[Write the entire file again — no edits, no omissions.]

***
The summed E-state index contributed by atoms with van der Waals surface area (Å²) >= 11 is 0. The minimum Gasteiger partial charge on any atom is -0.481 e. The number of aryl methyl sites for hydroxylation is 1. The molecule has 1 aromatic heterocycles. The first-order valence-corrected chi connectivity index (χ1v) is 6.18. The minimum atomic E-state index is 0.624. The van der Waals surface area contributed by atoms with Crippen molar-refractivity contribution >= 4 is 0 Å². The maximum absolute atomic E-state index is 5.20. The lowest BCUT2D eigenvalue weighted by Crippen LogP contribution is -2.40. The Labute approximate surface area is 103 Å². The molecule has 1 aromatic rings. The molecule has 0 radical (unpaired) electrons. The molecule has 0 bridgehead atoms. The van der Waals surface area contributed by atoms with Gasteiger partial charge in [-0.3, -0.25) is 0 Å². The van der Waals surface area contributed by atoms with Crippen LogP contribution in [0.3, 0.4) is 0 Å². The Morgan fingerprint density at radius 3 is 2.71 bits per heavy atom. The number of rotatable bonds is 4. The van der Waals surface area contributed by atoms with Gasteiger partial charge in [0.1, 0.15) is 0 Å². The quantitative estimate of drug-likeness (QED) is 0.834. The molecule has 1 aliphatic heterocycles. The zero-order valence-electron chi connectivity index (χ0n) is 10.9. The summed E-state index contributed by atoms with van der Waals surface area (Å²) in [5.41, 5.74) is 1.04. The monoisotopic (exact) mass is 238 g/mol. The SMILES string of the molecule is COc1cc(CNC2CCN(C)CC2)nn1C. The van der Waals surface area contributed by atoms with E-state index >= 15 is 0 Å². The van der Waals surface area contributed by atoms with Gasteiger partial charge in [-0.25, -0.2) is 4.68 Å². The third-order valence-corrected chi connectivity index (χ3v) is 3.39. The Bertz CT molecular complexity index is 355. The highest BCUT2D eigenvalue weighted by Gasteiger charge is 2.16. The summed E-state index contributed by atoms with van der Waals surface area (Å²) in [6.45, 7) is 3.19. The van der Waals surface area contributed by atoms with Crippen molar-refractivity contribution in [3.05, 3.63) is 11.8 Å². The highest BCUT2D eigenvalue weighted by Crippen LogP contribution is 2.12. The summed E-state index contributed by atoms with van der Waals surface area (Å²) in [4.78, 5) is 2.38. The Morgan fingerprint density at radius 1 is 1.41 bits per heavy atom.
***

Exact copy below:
The summed E-state index contributed by atoms with van der Waals surface area (Å²) >= 11 is 0. The minimum Gasteiger partial charge on any atom is -0.481 e. The number of aryl methyl sites for hydroxylation is 1. The molecule has 1 aromatic heterocycles. The first-order valence-corrected chi connectivity index (χ1v) is 6.18. The minimum atomic E-state index is 0.624. The van der Waals surface area contributed by atoms with Crippen molar-refractivity contribution >= 4 is 0 Å². The maximum absolute atomic E-state index is 5.20. The lowest BCUT2D eigenvalue weighted by Crippen LogP contribution is -2.40. The Labute approximate surface area is 103 Å². The molecule has 1 aromatic rings. The molecule has 0 radical (unpaired) electrons. The molecule has 0 bridgehead atoms. The van der Waals surface area contributed by atoms with Gasteiger partial charge in [-0.3, -0.25) is 0 Å². The van der Waals surface area contributed by atoms with Crippen LogP contribution in [0.3, 0.4) is 0 Å². The Morgan fingerprint density at radius 3 is 2.71 bits per heavy atom. The number of rotatable bonds is 4. The van der Waals surface area contributed by atoms with Gasteiger partial charge in [0.1, 0.15) is 0 Å². The quantitative estimate of drug-likeness (QED) is 0.834. The molecule has 1 aliphatic heterocycles. The zero-order valence-electron chi connectivity index (χ0n) is 10.9. The summed E-state index contributed by atoms with van der Waals surface area (Å²) in [5.41, 5.74) is 1.04. The monoisotopic (exact) mass is 238 g/mol. The SMILES string of the molecule is COc1cc(CNC2CCN(C)CC2)nn1C. The van der Waals surface area contributed by atoms with E-state index >= 15 is 0 Å². The van der Waals surface area contributed by atoms with Gasteiger partial charge in [-0.25, -0.2) is 4.68 Å². The third-order valence-corrected chi connectivity index (χ3v) is 3.39. The Bertz CT molecular complexity index is 355. The highest BCUT2D eigenvalue weighted by Gasteiger charge is 2.16. The summed E-state index contributed by atoms with van der Waals surface area (Å²) in [6.45, 7) is 3.19. The van der Waals surface area contributed by atoms with Crippen molar-refractivity contribution in [3.05, 3.63) is 11.8 Å². The highest BCUT2D eigenvalue weighted by Crippen LogP contribution is 2.12. The summed E-state index contributed by atoms with van der Waals surface area (Å²) in [4.78, 5) is 2.38. The Morgan fingerprint density at radius 1 is 1.41 bits per heavy atom.